2. Write to them—I don’t know why, but it seems so easy for people to text their friends and business associates, but when it comes to missionaries, they think they can’t write them. It takes about one minute to compose an e-mail or Facebook private message. It can say something like this: I am Mrs. Tigger* from Tri-City Church* in Belleville, Utah.* I’d just like to tell you that I’ve been praying for you today. I was reading this verse this morning, and I’d like to share it with you. “Return unto thy rest, O my soul; for the LORD hath dealt bountifully with thee.” (Psalm 116:7) I am praying that you will find the Lord to be sufficient today and that you might rest in Him. Is there anything specific you’d like for me to pray for this week? God bless you as you serve Him in Dyasunga Land.*” Speaking of writing, most missionaries are on Facebook, Linkedin, and other social media sites. Many write blogs. Have your church people “friend” them on social media. (Make sure they identify themselves through a private message, so the missionary will know who they are.) Read their blogs and tell others in your church about them. (Hint, hint!)
  3. Give to your church’s missionary fund. In most countries, the missionaries rely 100% on support from their home countries. They are not allowed to work a job on their field.
  4. Take on a project. It can be as small as taking up an offering to help a child go to camp or getting together craft supplies they can’t find in their country. It might be helping to buy gospel tracts or medicines. It might be getting together a surprise package for a missionary child. It might be buying a $25 Amazon gift card for your missionary. There are lots of things you can do to be a blessing to your missionaries. Youth groups, children’s Sunday schools, ladies’ groups, and others can be a special blessing to missionaries.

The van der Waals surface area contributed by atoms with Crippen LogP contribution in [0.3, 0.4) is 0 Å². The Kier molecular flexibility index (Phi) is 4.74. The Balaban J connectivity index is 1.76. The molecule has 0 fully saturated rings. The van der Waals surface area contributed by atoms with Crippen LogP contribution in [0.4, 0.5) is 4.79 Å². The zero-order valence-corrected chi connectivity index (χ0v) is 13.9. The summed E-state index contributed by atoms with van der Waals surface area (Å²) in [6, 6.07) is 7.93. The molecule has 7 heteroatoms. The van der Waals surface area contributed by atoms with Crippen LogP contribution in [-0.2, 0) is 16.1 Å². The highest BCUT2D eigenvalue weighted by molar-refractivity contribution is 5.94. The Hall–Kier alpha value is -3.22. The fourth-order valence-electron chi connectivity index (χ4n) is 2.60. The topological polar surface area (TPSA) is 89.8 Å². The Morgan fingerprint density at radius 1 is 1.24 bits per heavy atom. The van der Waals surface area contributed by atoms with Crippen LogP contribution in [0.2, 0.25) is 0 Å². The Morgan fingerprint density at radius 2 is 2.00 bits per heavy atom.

5. Remember their birthdays. An e-card, real card, Facebook greeting, or an e-mail on a missionary’s birthday is truly special. Again, identify who you are and what church you’re from (state, also).
  6. Visit—or send your pastor and his wife. Nothing gives a true picture of missions to the people back home more than a trip to the field. See if your church can send your pastor and his wife to the mission field from time to time. Your pastor will be an encouragement to the missionary, and the pastor will come back with a burden for that field and ministry. Sometimes, a mission team will be a great help to the missionary’s ministry. (Ask before planning. It really depends on the situation.) Sometimes a person or couple could visit on their own, maybe as part of a vacation. (If you visit for more than a few days, make sure you can help with expenses. If you send a team, make sure they are funded so as not to be a burden on the missionary.)
Encourage a missionary today! 

* As you can tell, the names and places are made-up.


  1. It's always nice to know your not the only one. My family and I are missionaries in eastern Ukraine. We have been here 5 months, and what you wrote above sounds just like us now. I can shop at the grocery store, but if I think someone is going to talk to me I break out in a cold sweat. We are learning the language and praise the Lord we do have a sweet Christian translator!! I don't know what I would do without her sometimes!!! Thank you for sharing this, it encouraged my heart!

    1. Thank you for sharing, Juanita. The Lord will take your hand and help you through. You are most certainly not alone. There are so many more all over the world going through the same frustrations. God bless you!

  2. This reminds me of a comment from the "missionary panel" at our church's missions conference a couple of weeks ago. I asked what we as individuals can do that is most encouraging. One missionary replied, "It's one thing to pray for us; it's another thing to let us know that you're praying."

    From reading your #1, I get the idea that you agree. :-)

    Thanks for the reminder about how important and encouraging simple communication can be.

    1. Absolutely, Steve! You would be surprised how very few times we hear that (even though we DO know that people are praying) and how much it encourages us. I remember getting notes like that on some very low days, and they made my day. Everyone needs encouragement! Thank you, Steve, for your comment.